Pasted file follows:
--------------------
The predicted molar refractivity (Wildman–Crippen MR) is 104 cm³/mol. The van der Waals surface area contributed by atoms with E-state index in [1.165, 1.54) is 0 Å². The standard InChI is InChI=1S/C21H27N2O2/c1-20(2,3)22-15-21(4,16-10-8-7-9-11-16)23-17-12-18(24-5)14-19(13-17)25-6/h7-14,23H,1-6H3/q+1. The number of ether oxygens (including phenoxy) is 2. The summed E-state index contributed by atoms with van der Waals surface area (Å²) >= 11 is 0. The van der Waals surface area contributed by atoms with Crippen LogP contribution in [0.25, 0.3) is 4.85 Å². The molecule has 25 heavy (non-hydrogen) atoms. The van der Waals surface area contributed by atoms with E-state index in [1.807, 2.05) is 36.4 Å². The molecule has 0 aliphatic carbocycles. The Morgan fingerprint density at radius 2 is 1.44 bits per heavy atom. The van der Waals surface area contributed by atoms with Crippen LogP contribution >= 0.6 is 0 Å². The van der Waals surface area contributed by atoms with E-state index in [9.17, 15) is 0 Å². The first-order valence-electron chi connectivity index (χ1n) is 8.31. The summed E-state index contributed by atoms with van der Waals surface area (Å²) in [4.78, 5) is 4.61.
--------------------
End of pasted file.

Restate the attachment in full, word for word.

The predicted molar refractivity (Wildman–Crippen MR) is 104 cm³/mol. The van der Waals surface area contributed by atoms with E-state index in [1.165, 1.54) is 0 Å². The standard InChI is InChI=1S/C21H27N2O2/c1-20(2,3)22-15-21(4,16-10-8-7-9-11-16)23-17-12-18(24-5)14-19(13-17)25-6/h7-14,23H,1-6H3/q+1. The number of ether oxygens (including phenoxy) is 2. The summed E-state index contributed by atoms with van der Waals surface area (Å²) >= 11 is 0. The van der Waals surface area contributed by atoms with Crippen LogP contribution in [0.25, 0.3) is 4.85 Å². The molecule has 25 heavy (non-hydrogen) atoms. The van der Waals surface area contributed by atoms with E-state index in [1.807, 2.05) is 36.4 Å². The molecule has 0 aliphatic carbocycles. The Morgan fingerprint density at radius 2 is 1.44 bits per heavy atom. The van der Waals surface area contributed by atoms with Crippen LogP contribution >= 0.6 is 0 Å². The van der Waals surface area contributed by atoms with E-state index in [9.17, 15) is 0 Å². The first-order valence-electron chi connectivity index (χ1n) is 8.31. The summed E-state index contributed by atoms with van der Waals surface area (Å²) in [4.78, 5) is 4.61.